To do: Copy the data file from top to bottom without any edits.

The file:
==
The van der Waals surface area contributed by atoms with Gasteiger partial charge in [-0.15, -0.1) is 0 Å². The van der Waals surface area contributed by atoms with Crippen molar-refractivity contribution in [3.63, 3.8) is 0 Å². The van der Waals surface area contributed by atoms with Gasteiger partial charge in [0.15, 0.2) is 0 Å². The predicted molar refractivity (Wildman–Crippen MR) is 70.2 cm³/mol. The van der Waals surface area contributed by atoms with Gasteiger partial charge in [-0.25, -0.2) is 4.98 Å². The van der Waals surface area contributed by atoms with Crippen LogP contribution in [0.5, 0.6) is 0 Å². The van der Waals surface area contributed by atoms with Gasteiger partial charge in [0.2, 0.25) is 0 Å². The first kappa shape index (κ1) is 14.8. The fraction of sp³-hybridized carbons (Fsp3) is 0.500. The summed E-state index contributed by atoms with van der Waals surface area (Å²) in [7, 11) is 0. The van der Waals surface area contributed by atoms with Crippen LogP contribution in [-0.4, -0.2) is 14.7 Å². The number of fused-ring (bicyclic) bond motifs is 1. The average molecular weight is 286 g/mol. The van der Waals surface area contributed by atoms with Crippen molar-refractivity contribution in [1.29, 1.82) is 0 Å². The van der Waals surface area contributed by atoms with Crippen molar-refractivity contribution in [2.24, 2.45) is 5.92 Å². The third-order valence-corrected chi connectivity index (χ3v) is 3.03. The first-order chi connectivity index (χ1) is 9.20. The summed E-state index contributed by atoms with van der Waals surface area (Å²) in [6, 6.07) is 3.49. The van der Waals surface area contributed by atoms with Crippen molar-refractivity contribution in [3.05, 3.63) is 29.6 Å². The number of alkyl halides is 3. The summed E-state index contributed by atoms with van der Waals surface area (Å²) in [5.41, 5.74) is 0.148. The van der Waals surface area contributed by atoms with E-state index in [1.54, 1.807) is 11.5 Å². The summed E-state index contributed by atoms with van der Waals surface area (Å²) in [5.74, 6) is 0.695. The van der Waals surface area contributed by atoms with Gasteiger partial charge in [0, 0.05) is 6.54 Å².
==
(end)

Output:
The van der Waals surface area contributed by atoms with Gasteiger partial charge in [-0.15, -0.1) is 0 Å². The van der Waals surface area contributed by atoms with Crippen molar-refractivity contribution in [3.63, 3.8) is 0 Å². The van der Waals surface area contributed by atoms with Gasteiger partial charge in [0.15, 0.2) is 0 Å². The predicted molar refractivity (Wildman–Crippen MR) is 70.2 cm³/mol. The van der Waals surface area contributed by atoms with Gasteiger partial charge in [-0.25, -0.2) is 4.98 Å². The van der Waals surface area contributed by atoms with Crippen LogP contribution in [0.5, 0.6) is 0 Å². The van der Waals surface area contributed by atoms with Gasteiger partial charge in [0.2, 0.25) is 0 Å². The first kappa shape index (κ1) is 14.8. The fraction of sp³-hybridized carbons (Fsp3) is 0.500. The summed E-state index contributed by atoms with van der Waals surface area (Å²) in [7, 11) is 0. The van der Waals surface area contributed by atoms with Crippen LogP contribution in [-0.4, -0.2) is 14.7 Å². The number of fused-ring (bicyclic) bond motifs is 1. The average molecular weight is 286 g/mol. The van der Waals surface area contributed by atoms with Crippen molar-refractivity contribution in [1.29, 1.82) is 0 Å². The van der Waals surface area contributed by atoms with Crippen molar-refractivity contribution in [2.24, 2.45) is 5.92 Å². The third-order valence-corrected chi connectivity index (χ3v) is 3.03. The first-order chi connectivity index (χ1) is 9.20. The summed E-state index contributed by atoms with van der Waals surface area (Å²) in [6, 6.07) is 3.49. The van der Waals surface area contributed by atoms with Crippen molar-refractivity contribution in [3.05, 3.63) is 29.6 Å². The number of alkyl halides is 3. The summed E-state index contributed by atoms with van der Waals surface area (Å²) in [5.41, 5.74) is 0.148. The van der Waals surface area contributed by atoms with E-state index in [1.54, 1.807) is 11.5 Å². The summed E-state index contributed by atoms with van der Waals surface area (Å²) in [5.74, 6) is 0.695. The van der Waals surface area contributed by atoms with Gasteiger partial charge in [0, 0.05) is 6.54 Å².